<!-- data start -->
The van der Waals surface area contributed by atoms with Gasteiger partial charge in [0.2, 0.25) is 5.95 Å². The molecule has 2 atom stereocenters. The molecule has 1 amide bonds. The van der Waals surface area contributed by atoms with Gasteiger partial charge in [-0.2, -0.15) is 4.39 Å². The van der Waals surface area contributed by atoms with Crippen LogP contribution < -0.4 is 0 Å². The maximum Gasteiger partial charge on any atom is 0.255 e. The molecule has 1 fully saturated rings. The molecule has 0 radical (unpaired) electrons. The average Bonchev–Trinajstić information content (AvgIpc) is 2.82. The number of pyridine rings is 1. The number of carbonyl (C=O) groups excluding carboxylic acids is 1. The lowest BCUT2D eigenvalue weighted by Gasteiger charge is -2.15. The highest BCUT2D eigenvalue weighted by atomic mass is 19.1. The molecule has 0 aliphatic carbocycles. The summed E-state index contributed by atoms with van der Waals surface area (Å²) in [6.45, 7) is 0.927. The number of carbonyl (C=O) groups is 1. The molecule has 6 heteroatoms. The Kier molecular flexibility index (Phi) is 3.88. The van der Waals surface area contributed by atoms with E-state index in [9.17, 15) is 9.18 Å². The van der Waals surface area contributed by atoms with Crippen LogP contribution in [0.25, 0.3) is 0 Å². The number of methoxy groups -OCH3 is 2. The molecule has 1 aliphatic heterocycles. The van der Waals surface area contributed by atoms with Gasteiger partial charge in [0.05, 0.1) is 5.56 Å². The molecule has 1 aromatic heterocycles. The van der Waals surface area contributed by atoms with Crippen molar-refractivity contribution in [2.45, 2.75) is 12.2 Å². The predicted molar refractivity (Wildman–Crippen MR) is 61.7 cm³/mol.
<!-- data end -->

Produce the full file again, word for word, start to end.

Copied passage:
The van der Waals surface area contributed by atoms with Gasteiger partial charge in [0.2, 0.25) is 5.95 Å². The molecule has 2 atom stereocenters. The molecule has 1 amide bonds. The van der Waals surface area contributed by atoms with Gasteiger partial charge in [-0.2, -0.15) is 4.39 Å². The van der Waals surface area contributed by atoms with Crippen LogP contribution < -0.4 is 0 Å². The maximum Gasteiger partial charge on any atom is 0.255 e. The molecule has 1 fully saturated rings. The molecule has 0 radical (unpaired) electrons. The average Bonchev–Trinajstić information content (AvgIpc) is 2.82. The number of pyridine rings is 1. The number of carbonyl (C=O) groups excluding carboxylic acids is 1. The lowest BCUT2D eigenvalue weighted by Gasteiger charge is -2.15. The highest BCUT2D eigenvalue weighted by atomic mass is 19.1. The molecule has 0 aliphatic carbocycles. The summed E-state index contributed by atoms with van der Waals surface area (Å²) in [6.45, 7) is 0.927. The number of carbonyl (C=O) groups is 1. The molecule has 6 heteroatoms. The Kier molecular flexibility index (Phi) is 3.88. The van der Waals surface area contributed by atoms with E-state index in [9.17, 15) is 9.18 Å². The van der Waals surface area contributed by atoms with Crippen LogP contribution in [0.25, 0.3) is 0 Å². The number of methoxy groups -OCH3 is 2. The molecule has 1 aliphatic heterocycles. The van der Waals surface area contributed by atoms with Gasteiger partial charge in [0.05, 0.1) is 5.56 Å². The molecule has 1 aromatic heterocycles. The van der Waals surface area contributed by atoms with Crippen molar-refractivity contribution in [2.45, 2.75) is 12.2 Å². The predicted molar refractivity (Wildman–Crippen MR) is 61.7 cm³/mol.